Central Bank says lenders must tackle arrears crisis


Irish banks are still dragging their feet in dealing with mortgage arrears, the Central Bank said yesterday.

At the launch of the bank’s first quarterly economy bulletin of the year, the bank’s chief economist, Lars Frisell, said the individual banks had an incentive to avoid restructuring loans and instead wait for an upturn in the property market. However, this was not in the interests of the wider economy as it perpetuated uncertainty, among other things. He added that the Central Bank, which regulates the financial system, had both carrots and sticks with which to compel the banks to act.

Debt resolution

While acknowledging that more debt resolution measures were being rolled out by banks, the Central Bank report said the level of implementation, through either debt restructuring or loan recovery, was far from adequate.

“While there is a delicate balance to be struck here, it is critical that financial institutions move to deal decisively with the issue of long-term mortgage arrears,” the report said.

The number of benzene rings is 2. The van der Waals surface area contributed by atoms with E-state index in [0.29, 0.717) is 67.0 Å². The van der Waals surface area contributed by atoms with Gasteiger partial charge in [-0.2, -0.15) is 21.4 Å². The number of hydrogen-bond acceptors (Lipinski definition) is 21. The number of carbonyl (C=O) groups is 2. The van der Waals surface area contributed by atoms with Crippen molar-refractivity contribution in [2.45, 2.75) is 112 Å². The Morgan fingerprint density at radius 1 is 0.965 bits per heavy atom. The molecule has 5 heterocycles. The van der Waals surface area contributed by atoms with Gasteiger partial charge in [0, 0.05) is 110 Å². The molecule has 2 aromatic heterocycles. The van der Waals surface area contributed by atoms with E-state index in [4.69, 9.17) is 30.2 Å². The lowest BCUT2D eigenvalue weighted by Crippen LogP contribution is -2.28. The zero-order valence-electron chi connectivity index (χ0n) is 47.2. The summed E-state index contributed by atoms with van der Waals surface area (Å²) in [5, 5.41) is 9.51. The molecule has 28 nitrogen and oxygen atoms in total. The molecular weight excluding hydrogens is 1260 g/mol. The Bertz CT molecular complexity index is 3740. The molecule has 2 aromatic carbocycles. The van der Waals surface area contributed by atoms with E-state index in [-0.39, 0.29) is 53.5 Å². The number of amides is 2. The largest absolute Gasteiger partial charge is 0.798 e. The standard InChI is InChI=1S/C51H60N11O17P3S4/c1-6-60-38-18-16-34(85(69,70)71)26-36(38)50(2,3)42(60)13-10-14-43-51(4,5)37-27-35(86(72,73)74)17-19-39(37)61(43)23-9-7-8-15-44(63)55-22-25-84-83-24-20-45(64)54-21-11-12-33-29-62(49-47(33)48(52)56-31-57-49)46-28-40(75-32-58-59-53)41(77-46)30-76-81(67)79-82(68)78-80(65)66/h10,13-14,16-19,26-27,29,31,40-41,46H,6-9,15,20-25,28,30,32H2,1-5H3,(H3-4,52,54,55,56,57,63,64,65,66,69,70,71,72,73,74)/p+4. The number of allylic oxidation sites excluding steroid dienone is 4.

According to the Central Bank’s latest data, 112,916 mortgage accounts with €24.7 billion of debt were in arrears of 90 days or more at the end of September 2012.

This comprised €7.9 billion in buy-to-let investments and €16.8 billion in owner-occupier borrowings.

In its latest economic forecast, contained in the bulletin, the bank was marginally more upbeat about employment prospects than it was three months ago.

It now projects a 0.3 per cent increase in net employment this year. While modest, this would mark the first annual increase in employment since 2007.

The economists warned that “labour costs remained elevated, particularly in the public sector”. This, they said, would slow the rate of job creation.

The bank revised downwards its forecasts for economic activity for this year on the basis of a less favourable international outlook.

Its economists predicted that gross domestic product would grow by 1.3 per cent in 2013, lower than the 1.7 per cent forecast three months ago.

The bank also said that gross national product (a narrower measure of activity) would grow by 0.5 per cent this year, down from the 0.7 per cent previously forecast.

On the basis of consensus assumptions from the main international economic institutions, the bank is projecting a slow recovery in external demand over the next two years which would see GDP grow by 2.5 per cent in 2014, with GNP expected to rise by 1.4 per cent.